“That is a great thing,” Verizon Communications Inc. Chief Executive Lowell McAdam said in an interview at the Consumer Electronics Show in Las Vegas. He joked that Verizon would support U.S. regulators in banning phone subsidies.
Although he likes the idea of ending subsidies, he questioned whether U.S. customers are ready for that type of shift because they have been conditioned to getting lower-cost phones for so long.
Verizon “could move to that very quickly” if people wanted it, he said.
AT&T Mobility Chief Executive Ralph de la Vega said Monday the company is watching the T-Mobile strategy, and AT&T could make a similar move if it becomes popular, but the company isn’t focused on the issue.
“Our research says that they [customers] don’t like paying upfront for the phone,” he said. “There didn’t seem to be the appetite for that kind of plan.”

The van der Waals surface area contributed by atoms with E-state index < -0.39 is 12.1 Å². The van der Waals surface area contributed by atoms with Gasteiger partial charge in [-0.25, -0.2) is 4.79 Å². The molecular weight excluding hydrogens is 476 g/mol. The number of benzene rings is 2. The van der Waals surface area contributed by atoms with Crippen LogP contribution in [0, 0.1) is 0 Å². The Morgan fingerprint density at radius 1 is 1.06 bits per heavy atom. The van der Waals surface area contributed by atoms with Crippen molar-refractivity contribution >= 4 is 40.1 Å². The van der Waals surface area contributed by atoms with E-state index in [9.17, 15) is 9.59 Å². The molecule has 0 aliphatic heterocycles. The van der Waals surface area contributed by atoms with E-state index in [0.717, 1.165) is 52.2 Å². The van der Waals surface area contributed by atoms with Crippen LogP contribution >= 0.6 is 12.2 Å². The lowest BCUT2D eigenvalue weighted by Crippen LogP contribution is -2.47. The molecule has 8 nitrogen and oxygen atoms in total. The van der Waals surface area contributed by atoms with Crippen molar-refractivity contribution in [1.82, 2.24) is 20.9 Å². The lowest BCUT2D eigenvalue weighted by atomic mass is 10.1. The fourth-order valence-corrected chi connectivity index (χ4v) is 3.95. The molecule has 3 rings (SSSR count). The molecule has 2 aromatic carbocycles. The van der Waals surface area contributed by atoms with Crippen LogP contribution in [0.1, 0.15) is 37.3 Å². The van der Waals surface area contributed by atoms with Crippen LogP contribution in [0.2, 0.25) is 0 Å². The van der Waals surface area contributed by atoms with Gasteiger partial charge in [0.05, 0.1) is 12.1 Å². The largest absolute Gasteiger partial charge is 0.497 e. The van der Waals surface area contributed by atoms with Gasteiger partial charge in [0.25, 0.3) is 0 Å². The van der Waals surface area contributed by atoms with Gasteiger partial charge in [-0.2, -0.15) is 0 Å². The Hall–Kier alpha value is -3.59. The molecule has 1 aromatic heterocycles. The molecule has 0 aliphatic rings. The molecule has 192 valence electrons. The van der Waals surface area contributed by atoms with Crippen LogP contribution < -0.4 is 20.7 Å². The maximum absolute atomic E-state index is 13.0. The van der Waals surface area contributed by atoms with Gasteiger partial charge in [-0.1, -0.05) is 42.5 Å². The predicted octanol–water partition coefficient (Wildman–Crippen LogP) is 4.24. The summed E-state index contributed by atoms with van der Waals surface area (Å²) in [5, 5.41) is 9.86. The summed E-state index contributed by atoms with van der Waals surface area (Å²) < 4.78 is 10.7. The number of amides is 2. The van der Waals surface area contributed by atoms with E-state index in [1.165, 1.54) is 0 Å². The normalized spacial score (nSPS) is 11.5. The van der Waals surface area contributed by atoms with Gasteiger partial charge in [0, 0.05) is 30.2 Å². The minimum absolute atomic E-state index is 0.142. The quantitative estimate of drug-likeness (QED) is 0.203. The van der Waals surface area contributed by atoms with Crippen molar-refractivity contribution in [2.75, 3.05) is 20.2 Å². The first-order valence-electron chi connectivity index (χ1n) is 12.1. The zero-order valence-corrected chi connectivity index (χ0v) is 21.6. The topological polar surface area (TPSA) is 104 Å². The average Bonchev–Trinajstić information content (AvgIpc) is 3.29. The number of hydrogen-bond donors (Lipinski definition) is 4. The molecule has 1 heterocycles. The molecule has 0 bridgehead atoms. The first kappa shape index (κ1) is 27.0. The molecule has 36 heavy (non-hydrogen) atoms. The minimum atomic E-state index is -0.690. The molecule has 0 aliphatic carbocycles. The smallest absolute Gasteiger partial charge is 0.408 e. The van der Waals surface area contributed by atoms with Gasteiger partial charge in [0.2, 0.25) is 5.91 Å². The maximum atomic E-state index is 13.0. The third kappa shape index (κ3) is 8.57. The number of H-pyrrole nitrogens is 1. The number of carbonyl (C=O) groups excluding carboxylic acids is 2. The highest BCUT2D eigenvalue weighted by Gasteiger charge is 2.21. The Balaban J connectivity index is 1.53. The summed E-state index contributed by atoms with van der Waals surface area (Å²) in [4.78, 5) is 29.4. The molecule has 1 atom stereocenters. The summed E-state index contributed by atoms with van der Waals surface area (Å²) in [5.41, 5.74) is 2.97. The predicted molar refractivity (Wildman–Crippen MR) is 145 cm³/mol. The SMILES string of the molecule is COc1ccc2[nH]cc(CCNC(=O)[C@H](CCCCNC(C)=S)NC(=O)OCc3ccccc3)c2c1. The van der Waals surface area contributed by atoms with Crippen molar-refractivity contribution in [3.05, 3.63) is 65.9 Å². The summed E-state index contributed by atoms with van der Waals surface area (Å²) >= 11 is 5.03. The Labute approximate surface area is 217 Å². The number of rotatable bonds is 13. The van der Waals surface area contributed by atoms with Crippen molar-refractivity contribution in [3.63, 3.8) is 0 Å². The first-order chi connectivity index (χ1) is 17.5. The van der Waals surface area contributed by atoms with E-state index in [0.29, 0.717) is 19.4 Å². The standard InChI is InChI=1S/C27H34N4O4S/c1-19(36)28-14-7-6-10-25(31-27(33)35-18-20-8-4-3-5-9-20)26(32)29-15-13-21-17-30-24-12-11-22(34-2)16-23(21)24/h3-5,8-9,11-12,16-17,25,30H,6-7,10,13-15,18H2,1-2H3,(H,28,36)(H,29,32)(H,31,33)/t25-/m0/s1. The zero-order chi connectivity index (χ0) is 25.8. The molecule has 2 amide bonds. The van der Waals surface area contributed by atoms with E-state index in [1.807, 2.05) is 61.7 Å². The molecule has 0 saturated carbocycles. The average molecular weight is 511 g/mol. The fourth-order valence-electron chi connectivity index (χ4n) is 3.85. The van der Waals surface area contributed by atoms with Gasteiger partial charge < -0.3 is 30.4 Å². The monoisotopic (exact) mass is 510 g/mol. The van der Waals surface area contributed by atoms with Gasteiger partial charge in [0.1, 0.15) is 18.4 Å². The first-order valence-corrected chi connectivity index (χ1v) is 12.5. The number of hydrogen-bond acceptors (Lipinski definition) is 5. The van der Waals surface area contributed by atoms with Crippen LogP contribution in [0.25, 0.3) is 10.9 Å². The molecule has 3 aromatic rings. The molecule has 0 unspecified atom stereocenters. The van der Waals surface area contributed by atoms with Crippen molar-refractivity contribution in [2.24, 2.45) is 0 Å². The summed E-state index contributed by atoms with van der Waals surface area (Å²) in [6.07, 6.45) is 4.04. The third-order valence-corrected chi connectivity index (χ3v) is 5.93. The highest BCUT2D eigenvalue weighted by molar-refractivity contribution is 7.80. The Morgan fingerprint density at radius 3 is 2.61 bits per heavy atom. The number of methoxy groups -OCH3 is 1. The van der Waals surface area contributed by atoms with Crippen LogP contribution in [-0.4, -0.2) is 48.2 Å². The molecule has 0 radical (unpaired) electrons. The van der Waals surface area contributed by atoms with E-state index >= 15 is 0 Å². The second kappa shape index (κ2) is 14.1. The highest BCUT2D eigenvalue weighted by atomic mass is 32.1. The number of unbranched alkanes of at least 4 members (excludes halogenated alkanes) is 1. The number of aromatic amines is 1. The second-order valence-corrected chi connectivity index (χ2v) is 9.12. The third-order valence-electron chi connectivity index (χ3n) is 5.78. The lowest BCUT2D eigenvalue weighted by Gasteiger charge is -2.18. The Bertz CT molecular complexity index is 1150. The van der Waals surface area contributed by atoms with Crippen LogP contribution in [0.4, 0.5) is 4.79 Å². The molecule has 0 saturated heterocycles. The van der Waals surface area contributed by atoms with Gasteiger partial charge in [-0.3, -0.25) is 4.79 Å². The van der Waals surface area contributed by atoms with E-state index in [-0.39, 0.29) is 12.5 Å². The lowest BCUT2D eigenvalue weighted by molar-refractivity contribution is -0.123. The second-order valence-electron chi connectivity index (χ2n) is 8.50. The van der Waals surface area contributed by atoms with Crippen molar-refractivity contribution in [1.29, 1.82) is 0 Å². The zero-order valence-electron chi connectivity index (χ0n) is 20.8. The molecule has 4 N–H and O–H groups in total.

T-Mobile Chief Marketing Officer Michael Sievert said most of the company’s new customers choose plans that don’t include a subsidy, and he is confident consumers will adopt the model when they realize it can save them money.
Under the traditional model, customers don’t realize that they are paying for the phone with their monthly bill, he said, and can overpay if they keep their phone for awhile. “We intend to challenge some the norms in the industry,” he said.